For instance, continuing the prior example, the reality is that initially the couple would likely only be in the 15% ordinary income tax bracket. After all, if the couple is receiving $30,000/year of Social Security benefits , and the taxable portfolio generates about $20,000/year of interest and dividends, and available exemptions/deductions are $25,000, their taxable income after all deductions would be barely over $20,000/year. This would put them at the bottom of the 15% tax bracket, and would actually mean any qualified dividends are eligible for a tax rate of 0%! Its only by stacking a $100,000 gross withdrawal from the IRA on top that drives them into the 25% bracket, with technically about half of the withdrawal taxed in the 15% bracket, and the other half of the IRA distribution taxed at 25%.

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    Maximizing Partial Roth Conversions To Minimize Rmd Obligations

    Another benefit of the approach of spending taxable/brokerage accounts first while doing partial Roth conversions is that if theres enough funds in the brokerage accounts that the IRA may not be needed at all, doing partial Roth conversions still helps to maximize long-term wealth, by minimizing the future impact of Required Minimum Distribution obligations.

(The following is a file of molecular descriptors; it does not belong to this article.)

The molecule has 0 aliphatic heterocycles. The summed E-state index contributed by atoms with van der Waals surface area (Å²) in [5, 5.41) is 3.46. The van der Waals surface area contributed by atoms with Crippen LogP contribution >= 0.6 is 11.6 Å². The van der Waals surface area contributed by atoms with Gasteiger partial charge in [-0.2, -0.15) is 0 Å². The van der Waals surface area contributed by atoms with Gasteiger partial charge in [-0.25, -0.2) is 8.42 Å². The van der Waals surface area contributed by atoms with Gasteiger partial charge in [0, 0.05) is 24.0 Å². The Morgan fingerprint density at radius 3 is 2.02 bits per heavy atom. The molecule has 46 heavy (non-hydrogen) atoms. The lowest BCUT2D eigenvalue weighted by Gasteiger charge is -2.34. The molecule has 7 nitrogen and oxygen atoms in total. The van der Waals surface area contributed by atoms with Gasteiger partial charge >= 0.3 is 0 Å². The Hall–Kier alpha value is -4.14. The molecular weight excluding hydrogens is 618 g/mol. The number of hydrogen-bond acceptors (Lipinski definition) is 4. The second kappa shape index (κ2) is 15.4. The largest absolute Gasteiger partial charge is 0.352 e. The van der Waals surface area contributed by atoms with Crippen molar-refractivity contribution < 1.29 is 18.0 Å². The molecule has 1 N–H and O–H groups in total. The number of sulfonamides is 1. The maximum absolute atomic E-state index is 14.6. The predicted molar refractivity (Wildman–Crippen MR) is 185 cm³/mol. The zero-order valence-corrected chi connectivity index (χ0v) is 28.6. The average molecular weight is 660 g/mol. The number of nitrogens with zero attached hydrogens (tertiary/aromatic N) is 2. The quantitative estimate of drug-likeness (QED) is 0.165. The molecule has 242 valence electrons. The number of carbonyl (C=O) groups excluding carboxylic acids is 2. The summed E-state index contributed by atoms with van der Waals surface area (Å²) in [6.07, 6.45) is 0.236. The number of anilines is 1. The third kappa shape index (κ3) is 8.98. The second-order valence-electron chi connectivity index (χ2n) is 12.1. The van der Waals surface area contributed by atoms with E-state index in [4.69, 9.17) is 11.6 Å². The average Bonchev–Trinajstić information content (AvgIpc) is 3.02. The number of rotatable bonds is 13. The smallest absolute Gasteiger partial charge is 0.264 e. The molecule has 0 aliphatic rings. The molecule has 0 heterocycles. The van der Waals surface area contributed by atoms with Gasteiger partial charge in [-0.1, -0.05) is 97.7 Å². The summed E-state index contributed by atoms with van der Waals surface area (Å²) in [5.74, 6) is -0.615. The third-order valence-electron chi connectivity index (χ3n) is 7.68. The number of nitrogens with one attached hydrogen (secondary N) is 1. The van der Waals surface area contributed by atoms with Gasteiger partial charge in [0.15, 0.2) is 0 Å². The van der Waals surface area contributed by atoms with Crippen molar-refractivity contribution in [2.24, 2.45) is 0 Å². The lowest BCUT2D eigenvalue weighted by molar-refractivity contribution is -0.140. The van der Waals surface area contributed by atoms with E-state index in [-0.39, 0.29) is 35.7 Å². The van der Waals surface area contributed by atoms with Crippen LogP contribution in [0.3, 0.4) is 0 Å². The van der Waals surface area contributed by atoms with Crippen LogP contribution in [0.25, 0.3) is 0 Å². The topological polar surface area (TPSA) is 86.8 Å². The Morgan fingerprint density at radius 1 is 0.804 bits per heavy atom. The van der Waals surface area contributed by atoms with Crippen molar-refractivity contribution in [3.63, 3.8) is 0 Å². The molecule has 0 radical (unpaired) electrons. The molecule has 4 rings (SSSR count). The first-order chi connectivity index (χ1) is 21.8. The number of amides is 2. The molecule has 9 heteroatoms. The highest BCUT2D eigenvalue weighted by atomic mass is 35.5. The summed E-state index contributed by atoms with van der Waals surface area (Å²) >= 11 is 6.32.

After all, for the retiree who doesnt need the IRA account, taking no distributions from the IRA and allowing the account to compound can actually create less wealth in the long run. The reason is that, as noted earlier, taking large IRA distributions all at once can drive up the retirees tax bracket. And this is equally true regardless of whether the large IRA distributions are because the retiree needed the withdrawal, or was simply forced to take it as a required minimum distribution.

    In addition, the fact that a Roth IRA does not have any RMD obligation also allows more dollars to stay in a tax-preferenced account for a longer period of time, which indirectly helps the Roth to enhance long-term wealth as well!

    Why You Can Trust Bankrate

    Tax Efficient Retirement Withdrawal Strategies to Reduce Taxes in Retirement

    Founded in 1976, Bankrate has a long track record of helping people make smart financial choices. Weve maintained this reputation for over four decades by demystifying the financial decision-making process and giving people confidence in which actions to take next.

    Bankrate follows a strict editorial policy, so you can trust that were putting your interests first. All of our content is authored by highly qualified professionals and edited by subject matter experts, who ensure everything we publish is objective, accurate and trustworthy.

    Our reporters and editors focus on the points consumers care about most how to save for retirement, understanding the types of accounts, how to choose investments and more so you can feel confident when planning for your future.